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The Iraq War Wasn’t Justified

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The Iraq war wasn’t justified

The 2003 invasion of Iraq (March 20 – May 1, 2003), was the start of the conflict known as the Iraq War or Operation Iraqi Freedom in which a combined force of troops from the United States, alongside the United Kingdom, and smaller contingents from Australia and Poland invaded Iraq and toppled the regime of Saddam Hussein in 21 days of major combat operations. This phase (March–April 2003) consisted of a conventionally fought war which concluded with the fall of Baghdad that marked the beginning of the second phase, the current Iraq War, and was a continuation of the Gulf War of 1991, prior to which Saddam Hussein had invaded Kuwait, and after defeat by Coalition Forces had agreed to surrender and/or destroy several types of weapons, including SCUD missiles and weapons of mass destruction (WMD).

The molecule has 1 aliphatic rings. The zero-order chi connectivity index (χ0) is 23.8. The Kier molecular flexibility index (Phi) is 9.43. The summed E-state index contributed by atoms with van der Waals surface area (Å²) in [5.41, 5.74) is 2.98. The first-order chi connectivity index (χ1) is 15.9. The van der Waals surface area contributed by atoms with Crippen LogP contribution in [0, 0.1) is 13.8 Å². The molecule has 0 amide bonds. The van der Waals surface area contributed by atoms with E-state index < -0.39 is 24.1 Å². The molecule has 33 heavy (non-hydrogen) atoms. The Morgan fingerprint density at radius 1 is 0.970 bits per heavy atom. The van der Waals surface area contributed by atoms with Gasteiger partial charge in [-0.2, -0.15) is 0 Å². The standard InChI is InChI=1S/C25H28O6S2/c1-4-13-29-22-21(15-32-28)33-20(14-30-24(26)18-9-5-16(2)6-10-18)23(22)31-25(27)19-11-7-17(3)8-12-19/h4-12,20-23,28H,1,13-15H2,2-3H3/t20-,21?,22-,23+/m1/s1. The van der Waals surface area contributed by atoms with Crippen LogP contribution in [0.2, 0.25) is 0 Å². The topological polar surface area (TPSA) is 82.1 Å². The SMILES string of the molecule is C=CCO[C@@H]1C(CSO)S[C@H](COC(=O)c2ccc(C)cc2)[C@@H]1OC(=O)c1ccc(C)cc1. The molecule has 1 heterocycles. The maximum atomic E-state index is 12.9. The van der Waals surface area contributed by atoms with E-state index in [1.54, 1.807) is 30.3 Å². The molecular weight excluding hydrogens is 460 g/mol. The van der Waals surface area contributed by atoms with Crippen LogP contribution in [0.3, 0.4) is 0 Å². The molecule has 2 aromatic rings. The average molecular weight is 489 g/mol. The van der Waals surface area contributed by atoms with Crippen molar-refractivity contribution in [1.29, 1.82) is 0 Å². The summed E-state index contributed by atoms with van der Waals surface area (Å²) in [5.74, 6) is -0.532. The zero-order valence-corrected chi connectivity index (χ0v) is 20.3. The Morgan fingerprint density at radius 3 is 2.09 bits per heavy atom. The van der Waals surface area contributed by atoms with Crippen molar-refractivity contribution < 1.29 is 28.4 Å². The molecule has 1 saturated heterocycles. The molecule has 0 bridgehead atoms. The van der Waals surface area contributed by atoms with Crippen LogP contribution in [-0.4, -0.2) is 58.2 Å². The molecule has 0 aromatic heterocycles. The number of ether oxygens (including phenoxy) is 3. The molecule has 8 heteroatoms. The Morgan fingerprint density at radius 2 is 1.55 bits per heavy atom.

According to then President of the United States George W. Bush and then Prime Minister of the United Kingdom Tony Blair, the reasons for the invasion were "to disarm Iraq of weapons of mass destruction, to end Saddam Hussein's alleged support for terrorism, and to free the Iraqi people. According to Blair, the trigger was Iraq's failure to take a "final opportunity" to disarm itself of nuclear, chemical, and biological weapons that U.S. and British officials called an immediate and intolerable threat to world peace. Although some remnants of pre-1991 production were found after the end of the war. US government spokespeople confirmed that these were not the weapons for which the US went to war. There also have been claims that the war was waged in order to take oil from Iraq. In 2005, the Central Intelligence Agency released a report saying that no weapons of mass destruction had been found in Iraq.

The invasion of Iraq was strongly opposed by some traditional US allies, including the governments of France, Germany, New Zealand, and...

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